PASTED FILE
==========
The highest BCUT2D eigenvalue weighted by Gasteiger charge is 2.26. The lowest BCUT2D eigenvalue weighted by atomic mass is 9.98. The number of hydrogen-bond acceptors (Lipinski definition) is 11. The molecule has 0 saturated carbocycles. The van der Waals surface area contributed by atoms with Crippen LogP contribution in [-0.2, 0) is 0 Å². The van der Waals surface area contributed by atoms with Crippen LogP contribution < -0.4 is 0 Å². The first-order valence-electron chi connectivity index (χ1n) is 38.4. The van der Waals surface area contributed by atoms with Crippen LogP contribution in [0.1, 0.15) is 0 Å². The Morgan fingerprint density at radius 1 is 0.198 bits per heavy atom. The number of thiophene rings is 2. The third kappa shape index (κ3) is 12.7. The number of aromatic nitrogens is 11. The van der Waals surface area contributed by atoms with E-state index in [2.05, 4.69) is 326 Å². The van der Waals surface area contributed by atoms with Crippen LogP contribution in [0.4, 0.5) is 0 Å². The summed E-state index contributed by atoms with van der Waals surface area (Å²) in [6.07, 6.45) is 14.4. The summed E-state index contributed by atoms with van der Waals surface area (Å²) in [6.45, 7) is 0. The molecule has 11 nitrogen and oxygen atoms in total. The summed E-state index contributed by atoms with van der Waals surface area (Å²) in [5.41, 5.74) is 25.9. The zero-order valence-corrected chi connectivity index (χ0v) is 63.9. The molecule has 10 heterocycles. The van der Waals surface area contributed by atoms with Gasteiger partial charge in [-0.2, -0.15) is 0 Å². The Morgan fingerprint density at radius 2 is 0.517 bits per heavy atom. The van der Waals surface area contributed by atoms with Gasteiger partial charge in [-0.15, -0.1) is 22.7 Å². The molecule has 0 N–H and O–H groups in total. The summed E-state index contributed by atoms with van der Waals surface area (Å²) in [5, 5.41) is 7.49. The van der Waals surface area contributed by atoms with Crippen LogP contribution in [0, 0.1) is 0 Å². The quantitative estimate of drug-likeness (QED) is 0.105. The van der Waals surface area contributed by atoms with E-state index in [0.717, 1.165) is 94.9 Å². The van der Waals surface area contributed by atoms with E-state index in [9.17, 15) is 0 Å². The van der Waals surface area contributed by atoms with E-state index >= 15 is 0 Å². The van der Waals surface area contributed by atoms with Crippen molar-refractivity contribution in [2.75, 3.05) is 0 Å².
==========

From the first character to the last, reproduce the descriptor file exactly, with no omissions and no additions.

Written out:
The highest BCUT2D eigenvalue weighted by Gasteiger charge is 2.26. The lowest BCUT2D eigenvalue weighted by atomic mass is 9.98. The number of hydrogen-bond acceptors (Lipinski definition) is 11. The molecule has 0 saturated carbocycles. The van der Waals surface area contributed by atoms with Crippen LogP contribution in [-0.2, 0) is 0 Å². The van der Waals surface area contributed by atoms with Crippen LogP contribution < -0.4 is 0 Å². The first-order valence-electron chi connectivity index (χ1n) is 38.4. The van der Waals surface area contributed by atoms with Crippen LogP contribution in [0.1, 0.15) is 0 Å². The Morgan fingerprint density at radius 1 is 0.198 bits per heavy atom. The number of thiophene rings is 2. The third kappa shape index (κ3) is 12.7. The number of aromatic nitrogens is 11. The van der Waals surface area contributed by atoms with E-state index in [2.05, 4.69) is 326 Å². The van der Waals surface area contributed by atoms with Crippen LogP contribution in [0.4, 0.5) is 0 Å². The summed E-state index contributed by atoms with van der Waals surface area (Å²) in [6.07, 6.45) is 14.4. The summed E-state index contributed by atoms with van der Waals surface area (Å²) in [6.45, 7) is 0. The molecule has 11 nitrogen and oxygen atoms in total. The summed E-state index contributed by atoms with van der Waals surface area (Å²) in [5.41, 5.74) is 25.9. The zero-order valence-corrected chi connectivity index (χ0v) is 63.9. The molecule has 10 heterocycles. The van der Waals surface area contributed by atoms with Gasteiger partial charge in [-0.2, -0.15) is 0 Å². The Morgan fingerprint density at radius 2 is 0.517 bits per heavy atom. The van der Waals surface area contributed by atoms with Gasteiger partial charge in [-0.15, -0.1) is 22.7 Å². The molecule has 0 N–H and O–H groups in total. The summed E-state index contributed by atoms with van der Waals surface area (Å²) in [5, 5.41) is 7.49. The van der Waals surface area contributed by atoms with Crippen LogP contribution in [0, 0.1) is 0 Å². The quantitative estimate of drug-likeness (QED) is 0.105. The van der Waals surface area contributed by atoms with E-state index in [0.717, 1.165) is 94.9 Å². The van der Waals surface area contributed by atoms with E-state index in [9.17, 15) is 0 Å². The van der Waals surface area contributed by atoms with E-state index >= 15 is 0 Å². The van der Waals surface area contributed by atoms with Crippen molar-refractivity contribution in [2.75, 3.05) is 0 Å².